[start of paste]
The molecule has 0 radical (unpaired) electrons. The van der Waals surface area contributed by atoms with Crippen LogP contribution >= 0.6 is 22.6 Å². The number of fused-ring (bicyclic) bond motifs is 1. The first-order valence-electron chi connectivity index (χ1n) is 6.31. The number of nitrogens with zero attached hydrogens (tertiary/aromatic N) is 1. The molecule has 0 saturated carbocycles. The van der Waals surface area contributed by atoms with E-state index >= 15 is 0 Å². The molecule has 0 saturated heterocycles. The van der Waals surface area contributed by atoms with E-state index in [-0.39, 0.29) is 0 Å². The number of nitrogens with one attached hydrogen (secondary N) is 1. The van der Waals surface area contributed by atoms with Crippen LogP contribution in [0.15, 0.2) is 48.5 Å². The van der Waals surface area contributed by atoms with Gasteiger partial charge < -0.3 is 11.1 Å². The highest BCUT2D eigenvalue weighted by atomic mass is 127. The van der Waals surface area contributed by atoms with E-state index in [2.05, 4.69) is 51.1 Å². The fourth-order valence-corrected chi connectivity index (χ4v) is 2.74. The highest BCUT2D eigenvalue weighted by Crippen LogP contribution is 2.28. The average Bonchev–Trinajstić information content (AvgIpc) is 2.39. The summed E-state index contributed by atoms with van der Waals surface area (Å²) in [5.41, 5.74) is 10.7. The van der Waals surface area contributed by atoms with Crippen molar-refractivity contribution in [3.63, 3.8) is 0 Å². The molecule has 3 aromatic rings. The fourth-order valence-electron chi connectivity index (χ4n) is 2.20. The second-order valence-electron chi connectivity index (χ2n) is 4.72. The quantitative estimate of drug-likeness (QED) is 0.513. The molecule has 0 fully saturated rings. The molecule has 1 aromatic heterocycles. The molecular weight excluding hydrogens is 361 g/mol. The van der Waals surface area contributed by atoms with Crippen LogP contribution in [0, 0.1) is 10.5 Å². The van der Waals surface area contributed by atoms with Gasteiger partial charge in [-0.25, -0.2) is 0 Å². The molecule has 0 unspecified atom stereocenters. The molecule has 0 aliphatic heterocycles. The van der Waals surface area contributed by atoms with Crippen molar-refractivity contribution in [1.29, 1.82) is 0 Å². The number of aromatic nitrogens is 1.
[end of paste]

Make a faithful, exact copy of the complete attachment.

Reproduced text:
The molecule has 0 radical (unpaired) electrons. The van der Waals surface area contributed by atoms with Crippen LogP contribution >= 0.6 is 22.6 Å². The number of fused-ring (bicyclic) bond motifs is 1. The first-order valence-electron chi connectivity index (χ1n) is 6.31. The number of nitrogens with zero attached hydrogens (tertiary/aromatic N) is 1. The molecule has 0 saturated carbocycles. The van der Waals surface area contributed by atoms with E-state index >= 15 is 0 Å². The molecule has 0 saturated heterocycles. The van der Waals surface area contributed by atoms with E-state index in [-0.39, 0.29) is 0 Å². The number of nitrogens with one attached hydrogen (secondary N) is 1. The van der Waals surface area contributed by atoms with Crippen LogP contribution in [0.15, 0.2) is 48.5 Å². The van der Waals surface area contributed by atoms with Gasteiger partial charge < -0.3 is 11.1 Å². The highest BCUT2D eigenvalue weighted by atomic mass is 127. The van der Waals surface area contributed by atoms with E-state index in [2.05, 4.69) is 51.1 Å². The fourth-order valence-corrected chi connectivity index (χ4v) is 2.74. The highest BCUT2D eigenvalue weighted by Crippen LogP contribution is 2.28. The average Bonchev–Trinajstić information content (AvgIpc) is 2.39. The summed E-state index contributed by atoms with van der Waals surface area (Å²) in [5.41, 5.74) is 10.7. The van der Waals surface area contributed by atoms with Crippen molar-refractivity contribution in [3.63, 3.8) is 0 Å². The molecule has 3 aromatic rings. The fourth-order valence-electron chi connectivity index (χ4n) is 2.20. The second-order valence-electron chi connectivity index (χ2n) is 4.72. The quantitative estimate of drug-likeness (QED) is 0.513. The molecule has 0 fully saturated rings. The molecule has 1 aromatic heterocycles. The molecular weight excluding hydrogens is 361 g/mol. The van der Waals surface area contributed by atoms with Crippen LogP contribution in [0, 0.1) is 10.5 Å². The van der Waals surface area contributed by atoms with Gasteiger partial charge in [-0.25, -0.2) is 0 Å². The molecule has 0 unspecified atom stereocenters. The molecule has 0 aliphatic heterocycles. The van der Waals surface area contributed by atoms with Crippen molar-refractivity contribution in [1.29, 1.82) is 0 Å². The number of aromatic nitrogens is 1.